Cliques: Frequently Asked Questions

An expert eases parents' concerns about cliques.

Diane Ross Glazer, PhD, a child therapist in Santa Monica, California, answers the following questions about cliques.

Why do children form cliques?

Children, like all human beings, are "status conscious," and cliques give them a way to define their status or ranking within a class. Being part of a popular clique (as opposed to a lower-ranked group of kids) affords children a sense of power and position among their classmates. Popular kids set the standards to which other kids aspire.

Why do certain kids emerge as clique leaders?

Some children are born with charisma and an innate sense of leadership, and kids are naturally drawn to them. These children tend to be socially well developed (or even precocious), interact well with their peers, know how to get kids to follow them, and perhaps, most important, know how to create fun.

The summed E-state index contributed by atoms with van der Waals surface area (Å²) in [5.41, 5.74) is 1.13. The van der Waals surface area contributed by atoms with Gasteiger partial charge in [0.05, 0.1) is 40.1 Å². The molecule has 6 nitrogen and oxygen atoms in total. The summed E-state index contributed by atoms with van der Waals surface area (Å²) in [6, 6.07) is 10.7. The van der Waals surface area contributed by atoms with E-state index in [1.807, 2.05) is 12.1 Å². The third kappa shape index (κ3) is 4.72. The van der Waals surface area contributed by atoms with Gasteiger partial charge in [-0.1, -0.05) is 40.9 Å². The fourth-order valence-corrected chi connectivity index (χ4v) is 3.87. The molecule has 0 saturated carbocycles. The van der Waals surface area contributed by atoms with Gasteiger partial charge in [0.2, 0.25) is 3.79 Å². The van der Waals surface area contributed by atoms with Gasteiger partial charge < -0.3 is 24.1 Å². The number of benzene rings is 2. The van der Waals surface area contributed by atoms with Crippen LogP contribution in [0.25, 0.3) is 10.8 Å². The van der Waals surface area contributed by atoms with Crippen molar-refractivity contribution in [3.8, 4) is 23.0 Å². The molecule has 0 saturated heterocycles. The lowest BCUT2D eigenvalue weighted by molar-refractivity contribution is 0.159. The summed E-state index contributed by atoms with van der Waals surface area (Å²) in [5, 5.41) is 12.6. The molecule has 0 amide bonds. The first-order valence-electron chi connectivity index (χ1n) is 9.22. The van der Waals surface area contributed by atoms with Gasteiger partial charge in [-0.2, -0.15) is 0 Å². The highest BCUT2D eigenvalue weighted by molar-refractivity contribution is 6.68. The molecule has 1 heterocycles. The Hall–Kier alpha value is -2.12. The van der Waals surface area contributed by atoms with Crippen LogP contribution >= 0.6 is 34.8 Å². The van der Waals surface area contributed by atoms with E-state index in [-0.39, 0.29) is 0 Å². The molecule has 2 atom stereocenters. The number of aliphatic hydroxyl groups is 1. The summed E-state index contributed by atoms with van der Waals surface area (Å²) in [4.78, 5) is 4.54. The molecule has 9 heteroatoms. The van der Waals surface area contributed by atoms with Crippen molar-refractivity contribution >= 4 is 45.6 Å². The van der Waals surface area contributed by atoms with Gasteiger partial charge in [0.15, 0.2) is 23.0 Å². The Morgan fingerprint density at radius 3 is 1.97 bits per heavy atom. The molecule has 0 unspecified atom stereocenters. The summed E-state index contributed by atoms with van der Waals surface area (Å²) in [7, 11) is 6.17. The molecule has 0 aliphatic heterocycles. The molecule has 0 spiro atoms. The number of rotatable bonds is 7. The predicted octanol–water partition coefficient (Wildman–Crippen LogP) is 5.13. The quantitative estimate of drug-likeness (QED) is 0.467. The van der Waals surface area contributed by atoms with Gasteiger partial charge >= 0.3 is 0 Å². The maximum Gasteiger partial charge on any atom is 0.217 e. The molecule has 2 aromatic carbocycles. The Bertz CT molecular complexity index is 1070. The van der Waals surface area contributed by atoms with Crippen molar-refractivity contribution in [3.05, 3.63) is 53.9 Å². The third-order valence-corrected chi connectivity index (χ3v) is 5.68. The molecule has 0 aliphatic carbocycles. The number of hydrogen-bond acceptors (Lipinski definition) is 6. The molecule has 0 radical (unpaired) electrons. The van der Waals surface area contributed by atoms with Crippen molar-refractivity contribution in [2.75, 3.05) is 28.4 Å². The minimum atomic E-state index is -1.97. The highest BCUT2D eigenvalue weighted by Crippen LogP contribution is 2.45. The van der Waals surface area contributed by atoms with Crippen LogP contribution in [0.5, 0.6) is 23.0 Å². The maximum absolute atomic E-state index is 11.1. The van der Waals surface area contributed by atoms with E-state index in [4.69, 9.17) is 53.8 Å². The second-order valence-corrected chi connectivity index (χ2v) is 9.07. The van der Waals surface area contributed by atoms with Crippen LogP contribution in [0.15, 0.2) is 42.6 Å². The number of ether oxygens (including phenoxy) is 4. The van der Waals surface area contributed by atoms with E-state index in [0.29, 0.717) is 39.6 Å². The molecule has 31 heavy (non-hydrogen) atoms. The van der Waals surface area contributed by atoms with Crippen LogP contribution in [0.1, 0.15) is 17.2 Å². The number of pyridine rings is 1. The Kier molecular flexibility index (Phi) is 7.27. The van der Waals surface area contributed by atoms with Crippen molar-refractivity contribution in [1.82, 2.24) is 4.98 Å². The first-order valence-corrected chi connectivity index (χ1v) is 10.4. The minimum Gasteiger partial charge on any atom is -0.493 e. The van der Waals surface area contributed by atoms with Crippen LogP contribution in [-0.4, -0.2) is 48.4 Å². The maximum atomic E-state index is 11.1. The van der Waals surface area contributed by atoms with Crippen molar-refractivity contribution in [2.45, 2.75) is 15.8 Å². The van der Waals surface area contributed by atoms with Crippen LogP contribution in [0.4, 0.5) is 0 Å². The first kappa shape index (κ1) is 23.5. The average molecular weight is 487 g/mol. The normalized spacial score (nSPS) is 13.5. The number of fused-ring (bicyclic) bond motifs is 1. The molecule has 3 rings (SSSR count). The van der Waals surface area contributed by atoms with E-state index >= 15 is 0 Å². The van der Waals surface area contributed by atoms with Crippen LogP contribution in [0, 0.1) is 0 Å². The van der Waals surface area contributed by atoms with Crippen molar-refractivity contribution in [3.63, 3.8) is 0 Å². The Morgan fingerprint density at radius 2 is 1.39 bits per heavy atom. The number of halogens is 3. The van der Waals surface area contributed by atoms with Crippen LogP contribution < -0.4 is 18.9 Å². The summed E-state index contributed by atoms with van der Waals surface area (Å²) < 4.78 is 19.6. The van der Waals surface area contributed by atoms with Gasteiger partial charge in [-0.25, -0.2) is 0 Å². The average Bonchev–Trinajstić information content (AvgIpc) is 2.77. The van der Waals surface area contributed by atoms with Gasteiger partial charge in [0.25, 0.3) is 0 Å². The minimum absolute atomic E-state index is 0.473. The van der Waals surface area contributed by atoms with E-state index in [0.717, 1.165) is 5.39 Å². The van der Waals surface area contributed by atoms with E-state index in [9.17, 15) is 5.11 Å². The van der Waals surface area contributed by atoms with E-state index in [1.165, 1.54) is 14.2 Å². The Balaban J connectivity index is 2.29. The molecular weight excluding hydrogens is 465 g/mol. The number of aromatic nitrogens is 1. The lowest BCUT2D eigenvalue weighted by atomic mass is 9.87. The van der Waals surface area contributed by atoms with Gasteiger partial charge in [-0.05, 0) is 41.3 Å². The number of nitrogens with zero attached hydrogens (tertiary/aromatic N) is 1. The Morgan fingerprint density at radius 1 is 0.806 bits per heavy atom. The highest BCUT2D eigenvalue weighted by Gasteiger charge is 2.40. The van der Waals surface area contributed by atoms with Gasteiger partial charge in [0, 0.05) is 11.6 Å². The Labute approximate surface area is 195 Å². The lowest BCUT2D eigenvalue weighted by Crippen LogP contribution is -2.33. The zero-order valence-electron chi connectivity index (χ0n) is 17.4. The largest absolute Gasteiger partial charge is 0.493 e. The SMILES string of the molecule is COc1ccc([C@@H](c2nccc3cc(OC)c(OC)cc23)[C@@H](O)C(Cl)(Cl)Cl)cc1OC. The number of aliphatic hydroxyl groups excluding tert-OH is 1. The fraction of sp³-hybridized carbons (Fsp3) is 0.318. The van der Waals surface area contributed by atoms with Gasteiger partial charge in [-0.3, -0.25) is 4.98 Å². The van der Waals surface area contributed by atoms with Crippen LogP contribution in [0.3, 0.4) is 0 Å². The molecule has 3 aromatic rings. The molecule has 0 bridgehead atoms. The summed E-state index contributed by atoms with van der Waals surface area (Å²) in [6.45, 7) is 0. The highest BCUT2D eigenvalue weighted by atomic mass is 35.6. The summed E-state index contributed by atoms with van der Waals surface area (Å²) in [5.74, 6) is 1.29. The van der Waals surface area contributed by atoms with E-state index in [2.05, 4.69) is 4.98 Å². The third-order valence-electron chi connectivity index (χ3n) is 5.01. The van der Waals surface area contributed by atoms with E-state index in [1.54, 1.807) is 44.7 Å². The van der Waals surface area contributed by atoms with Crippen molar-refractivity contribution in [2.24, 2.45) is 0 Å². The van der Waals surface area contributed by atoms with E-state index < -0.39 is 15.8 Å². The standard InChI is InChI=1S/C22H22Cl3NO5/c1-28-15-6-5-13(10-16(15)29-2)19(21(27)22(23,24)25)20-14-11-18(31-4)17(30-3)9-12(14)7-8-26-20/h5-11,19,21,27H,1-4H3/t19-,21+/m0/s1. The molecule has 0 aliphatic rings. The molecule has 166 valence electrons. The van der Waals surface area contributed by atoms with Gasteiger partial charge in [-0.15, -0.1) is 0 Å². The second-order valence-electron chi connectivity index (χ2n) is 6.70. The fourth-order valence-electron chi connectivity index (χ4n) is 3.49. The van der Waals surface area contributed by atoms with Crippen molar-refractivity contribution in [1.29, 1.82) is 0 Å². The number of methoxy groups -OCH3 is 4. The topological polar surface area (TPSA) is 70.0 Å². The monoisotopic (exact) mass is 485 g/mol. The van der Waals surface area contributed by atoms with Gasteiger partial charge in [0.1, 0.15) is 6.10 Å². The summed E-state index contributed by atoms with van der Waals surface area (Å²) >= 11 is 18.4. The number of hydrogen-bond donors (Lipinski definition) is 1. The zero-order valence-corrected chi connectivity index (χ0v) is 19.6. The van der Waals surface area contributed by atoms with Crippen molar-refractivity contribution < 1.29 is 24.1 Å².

What types of kids get excluded from cliques?

Children who are perceived as not having a certain social status or cache, or who might appear different in some way, are usually ostracized from the top cliques. That's not to say, though, that these kids can't be part of other cliques or groups of children (there are many in every grade), or have good friendships both in and outside of school.

What's the most painful part of exclusion?

Children who are excluded often desperately want to be accepted by their peers. So the best thing parents can do, particularly in the grade school years, is to help their kids find a social niche -- by encouraging them to make friends, develop interests, and build a sense of self-confidence.

The information on this Web site is designed for educational purposes only. It is not intended to be a substitute for informed medical advice or care. You should not use this information to diagnose or treat any health problems or illnesses without consulting your pediatrician or family doctor. Please consult a doctor with any questions or concerns you might have regarding your or your child's condition.

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